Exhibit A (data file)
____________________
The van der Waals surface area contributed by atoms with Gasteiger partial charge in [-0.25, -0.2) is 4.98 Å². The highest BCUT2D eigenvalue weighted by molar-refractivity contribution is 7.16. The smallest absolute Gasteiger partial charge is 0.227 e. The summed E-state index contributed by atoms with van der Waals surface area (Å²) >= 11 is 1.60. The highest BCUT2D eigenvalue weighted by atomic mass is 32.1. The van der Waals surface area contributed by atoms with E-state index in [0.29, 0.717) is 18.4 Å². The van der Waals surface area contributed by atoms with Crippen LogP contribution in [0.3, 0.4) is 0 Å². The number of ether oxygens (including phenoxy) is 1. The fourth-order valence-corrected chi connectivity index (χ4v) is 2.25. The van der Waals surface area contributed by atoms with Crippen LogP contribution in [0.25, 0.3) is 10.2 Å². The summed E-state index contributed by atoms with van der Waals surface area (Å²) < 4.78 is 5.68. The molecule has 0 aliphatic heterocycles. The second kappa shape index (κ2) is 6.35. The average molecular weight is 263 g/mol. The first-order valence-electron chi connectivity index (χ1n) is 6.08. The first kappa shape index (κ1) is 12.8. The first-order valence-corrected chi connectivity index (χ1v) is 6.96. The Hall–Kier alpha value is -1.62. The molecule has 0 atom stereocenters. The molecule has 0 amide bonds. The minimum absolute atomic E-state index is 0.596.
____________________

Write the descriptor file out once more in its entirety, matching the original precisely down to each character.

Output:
The van der Waals surface area contributed by atoms with Gasteiger partial charge in [-0.25, -0.2) is 4.98 Å². The highest BCUT2D eigenvalue weighted by molar-refractivity contribution is 7.16. The smallest absolute Gasteiger partial charge is 0.227 e. The summed E-state index contributed by atoms with van der Waals surface area (Å²) >= 11 is 1.60. The highest BCUT2D eigenvalue weighted by atomic mass is 32.1. The van der Waals surface area contributed by atoms with E-state index in [0.29, 0.717) is 18.4 Å². The van der Waals surface area contributed by atoms with Crippen LogP contribution in [0.3, 0.4) is 0 Å². The number of ether oxygens (including phenoxy) is 1. The fourth-order valence-corrected chi connectivity index (χ4v) is 2.25. The van der Waals surface area contributed by atoms with Crippen LogP contribution in [0.25, 0.3) is 10.2 Å². The summed E-state index contributed by atoms with van der Waals surface area (Å²) < 4.78 is 5.68. The molecule has 0 aliphatic heterocycles. The second kappa shape index (κ2) is 6.35. The average molecular weight is 263 g/mol. The first-order valence-electron chi connectivity index (χ1n) is 6.08. The first kappa shape index (κ1) is 12.8. The first-order valence-corrected chi connectivity index (χ1v) is 6.96. The Hall–Kier alpha value is -1.62. The molecule has 0 atom stereocenters. The molecule has 0 amide bonds. The minimum absolute atomic E-state index is 0.596.